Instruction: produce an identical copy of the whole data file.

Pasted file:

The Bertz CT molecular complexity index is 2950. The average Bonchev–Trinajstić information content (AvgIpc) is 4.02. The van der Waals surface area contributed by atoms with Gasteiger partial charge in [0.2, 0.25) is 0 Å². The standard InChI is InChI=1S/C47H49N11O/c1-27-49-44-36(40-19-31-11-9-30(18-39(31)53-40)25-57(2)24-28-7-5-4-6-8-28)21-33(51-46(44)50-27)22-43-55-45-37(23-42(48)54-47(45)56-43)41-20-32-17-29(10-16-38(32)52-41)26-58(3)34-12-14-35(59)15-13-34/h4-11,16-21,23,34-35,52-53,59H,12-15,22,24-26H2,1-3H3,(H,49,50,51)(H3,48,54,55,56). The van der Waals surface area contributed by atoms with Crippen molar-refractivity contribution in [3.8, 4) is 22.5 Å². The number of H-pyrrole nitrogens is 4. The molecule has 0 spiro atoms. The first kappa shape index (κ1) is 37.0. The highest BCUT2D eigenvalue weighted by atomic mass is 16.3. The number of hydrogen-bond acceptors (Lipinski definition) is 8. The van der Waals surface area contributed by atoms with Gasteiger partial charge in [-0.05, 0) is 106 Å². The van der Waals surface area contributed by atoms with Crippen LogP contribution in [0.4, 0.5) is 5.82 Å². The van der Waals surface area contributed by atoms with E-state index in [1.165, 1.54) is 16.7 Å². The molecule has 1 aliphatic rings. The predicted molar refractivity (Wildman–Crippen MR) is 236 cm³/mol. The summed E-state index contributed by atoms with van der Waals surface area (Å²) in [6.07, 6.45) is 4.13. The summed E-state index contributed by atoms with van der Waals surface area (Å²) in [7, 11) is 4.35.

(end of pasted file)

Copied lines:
The Bertz CT molecular complexity index is 2950. The average Bonchev–Trinajstić information content (AvgIpc) is 4.02. The van der Waals surface area contributed by atoms with Gasteiger partial charge in [0.2, 0.25) is 0 Å². The standard InChI is InChI=1S/C47H49N11O/c1-27-49-44-36(40-19-31-11-9-30(18-39(31)53-40)25-57(2)24-28-7-5-4-6-8-28)21-33(51-46(44)50-27)22-43-55-45-37(23-42(48)54-47(45)56-43)41-20-32-17-29(10-16-38(32)52-41)26-58(3)34-12-14-35(59)15-13-34/h4-11,16-21,23,34-35,52-53,59H,12-15,22,24-26H2,1-3H3,(H,49,50,51)(H3,48,54,55,56). The van der Waals surface area contributed by atoms with Crippen molar-refractivity contribution in [3.8, 4) is 22.5 Å². The number of H-pyrrole nitrogens is 4. The molecule has 0 spiro atoms. The first kappa shape index (κ1) is 37.0. The highest BCUT2D eigenvalue weighted by atomic mass is 16.3. The number of hydrogen-bond acceptors (Lipinski definition) is 8. The van der Waals surface area contributed by atoms with Gasteiger partial charge in [-0.05, 0) is 106 Å². The van der Waals surface area contributed by atoms with Crippen LogP contribution in [0.4, 0.5) is 5.82 Å². The van der Waals surface area contributed by atoms with E-state index in [1.165, 1.54) is 16.7 Å². The molecule has 1 aliphatic rings. The predicted molar refractivity (Wildman–Crippen MR) is 236 cm³/mol. The summed E-state index contributed by atoms with van der Waals surface area (Å²) in [6.07, 6.45) is 4.13. The summed E-state index contributed by atoms with van der Waals surface area (Å²) in [7, 11) is 4.35.